Ex-Suffolk Conservative Party Chair Ed Walsh Sentenced to 2 Years

Ed Walsh Trial
Ed Walsh leaving court on Monday, March 21, 2016. (Timothy Bolger/Long Island Press)

Ex-Suffolk County Conservative Party Chairman Edward Walsh was sentenced Tuesday to two years in federal prison for golfing, gambling and politicking while he was on the clock at his county jail job.

Walsh, a former corrections lieutenant, had been convicted of wire fraud and theft of government services following a three-week-long trial at Central Islip federal court in the spring of 2016. Judge Arthur Spatt also ordered Walsh to pay $202,225 in restitution for time he was paid for while not at work.

“What Walsh did was steal taxpayer money, plain and simple,” said William Sweeney, Assistant Director-in-Charge of the FBI’s New York office. “He misrepresented the hours he worked with the intent of deceiving his employer, the Suffolk County Sheriff’s office…We certainly expect more from our public servants.”

Prosecutors said the 51-year-old East Islip man, who retired shortly before the trial began, routinely left work to golf or conduct party business between 2011 and ’14. His defense attorneys argued that he was free to come and go as he pleased and make up the hours later.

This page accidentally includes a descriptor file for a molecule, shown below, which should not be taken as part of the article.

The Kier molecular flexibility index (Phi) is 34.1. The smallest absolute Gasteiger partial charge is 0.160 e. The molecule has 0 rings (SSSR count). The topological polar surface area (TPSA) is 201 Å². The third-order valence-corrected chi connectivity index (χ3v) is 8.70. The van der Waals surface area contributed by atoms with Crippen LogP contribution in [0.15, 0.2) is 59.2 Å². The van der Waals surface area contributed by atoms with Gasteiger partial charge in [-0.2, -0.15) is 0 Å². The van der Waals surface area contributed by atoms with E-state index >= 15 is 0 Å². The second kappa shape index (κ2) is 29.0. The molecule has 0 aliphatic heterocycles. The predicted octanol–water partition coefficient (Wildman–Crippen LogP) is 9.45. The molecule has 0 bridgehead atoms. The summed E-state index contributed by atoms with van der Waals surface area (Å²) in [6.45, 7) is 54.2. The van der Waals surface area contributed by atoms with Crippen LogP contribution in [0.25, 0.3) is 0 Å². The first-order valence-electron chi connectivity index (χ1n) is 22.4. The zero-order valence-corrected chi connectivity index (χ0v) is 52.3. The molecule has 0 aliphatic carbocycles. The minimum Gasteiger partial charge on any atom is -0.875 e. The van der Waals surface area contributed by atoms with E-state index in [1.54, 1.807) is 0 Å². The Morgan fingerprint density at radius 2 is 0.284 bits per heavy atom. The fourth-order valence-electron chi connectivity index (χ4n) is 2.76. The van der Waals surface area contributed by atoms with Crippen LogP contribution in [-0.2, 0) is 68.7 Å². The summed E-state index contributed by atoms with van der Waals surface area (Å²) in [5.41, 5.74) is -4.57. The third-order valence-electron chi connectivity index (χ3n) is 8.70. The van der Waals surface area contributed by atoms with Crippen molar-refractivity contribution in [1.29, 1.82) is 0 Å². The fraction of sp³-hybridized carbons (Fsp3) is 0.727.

The trial featured testimony from a who’s who of local political elite, including Suffolk County Democratic Committee Chairman Richard Schaffer, U.S. Rep. Lee Zeldin (R-Shirley), Suffolk County Judge Anthony Senft and Frank Tinari, who succeeded Walsh was head of the Suffolk Conservative Party, which boasts the largest membership of the influential minor party statewide.

The prosecution’s star witness was Suffolk County Sheriff Vincent DeMarco, Walsh’s former boss who Walsh helped get elected since DeMarco is a Conservative. DeMarco testified that when he learned Walsh was being paid for time he was supposed to be at the jail, he launched an intern investigation and presented the findings to Suffolk County District Thomas Spota, who declined to prosecute. DeMarco then took the case to federal authorities, who had him indicted in 2015.

Federal prosecutors made their case by comparing Walsh’s time sheets to his billing records and cell phone data that indicated he was not at the county jail in Riverhead when he was on the clock. The jury convicted him after about an hour of deliberations.

Spatt additionally ordered Walsh to forfeit $245,811 and sentenced him to three years of post-release supervision.